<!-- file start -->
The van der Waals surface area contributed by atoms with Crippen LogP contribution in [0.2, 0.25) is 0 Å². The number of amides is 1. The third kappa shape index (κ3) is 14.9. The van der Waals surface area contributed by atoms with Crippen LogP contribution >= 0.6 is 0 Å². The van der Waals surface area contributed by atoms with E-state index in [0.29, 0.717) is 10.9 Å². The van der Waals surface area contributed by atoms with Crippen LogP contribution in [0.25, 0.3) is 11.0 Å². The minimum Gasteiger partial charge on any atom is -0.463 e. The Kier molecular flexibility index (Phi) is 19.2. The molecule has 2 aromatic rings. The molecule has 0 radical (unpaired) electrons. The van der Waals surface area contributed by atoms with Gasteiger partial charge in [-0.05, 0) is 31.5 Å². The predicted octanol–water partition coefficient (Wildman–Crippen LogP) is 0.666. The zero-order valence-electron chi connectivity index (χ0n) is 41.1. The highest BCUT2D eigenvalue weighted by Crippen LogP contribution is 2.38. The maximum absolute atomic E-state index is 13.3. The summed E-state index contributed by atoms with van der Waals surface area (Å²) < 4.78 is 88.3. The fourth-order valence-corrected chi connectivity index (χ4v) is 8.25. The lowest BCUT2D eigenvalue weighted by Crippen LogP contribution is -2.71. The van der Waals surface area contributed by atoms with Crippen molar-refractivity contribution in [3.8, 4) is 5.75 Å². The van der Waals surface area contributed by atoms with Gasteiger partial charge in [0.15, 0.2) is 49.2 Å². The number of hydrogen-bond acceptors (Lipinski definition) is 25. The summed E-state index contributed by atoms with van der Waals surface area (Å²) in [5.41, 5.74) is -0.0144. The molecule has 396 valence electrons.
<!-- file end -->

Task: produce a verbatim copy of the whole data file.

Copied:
The van der Waals surface area contributed by atoms with Crippen LogP contribution in [0.2, 0.25) is 0 Å². The number of amides is 1. The third kappa shape index (κ3) is 14.9. The van der Waals surface area contributed by atoms with Crippen LogP contribution >= 0.6 is 0 Å². The van der Waals surface area contributed by atoms with E-state index in [0.29, 0.717) is 10.9 Å². The van der Waals surface area contributed by atoms with Crippen LogP contribution in [0.25, 0.3) is 11.0 Å². The minimum Gasteiger partial charge on any atom is -0.463 e. The Kier molecular flexibility index (Phi) is 19.2. The molecule has 2 aromatic rings. The molecule has 0 radical (unpaired) electrons. The van der Waals surface area contributed by atoms with Gasteiger partial charge in [-0.05, 0) is 31.5 Å². The predicted octanol–water partition coefficient (Wildman–Crippen LogP) is 0.666. The zero-order valence-electron chi connectivity index (χ0n) is 41.1. The highest BCUT2D eigenvalue weighted by Crippen LogP contribution is 2.38. The maximum absolute atomic E-state index is 13.3. The summed E-state index contributed by atoms with van der Waals surface area (Å²) < 4.78 is 88.3. The fourth-order valence-corrected chi connectivity index (χ4v) is 8.25. The lowest BCUT2D eigenvalue weighted by Crippen LogP contribution is -2.71. The van der Waals surface area contributed by atoms with Crippen molar-refractivity contribution in [3.8, 4) is 5.75 Å². The van der Waals surface area contributed by atoms with Gasteiger partial charge in [0.15, 0.2) is 49.2 Å². The number of hydrogen-bond acceptors (Lipinski definition) is 25. The summed E-state index contributed by atoms with van der Waals surface area (Å²) in [5.41, 5.74) is -0.0144. The molecule has 396 valence electrons.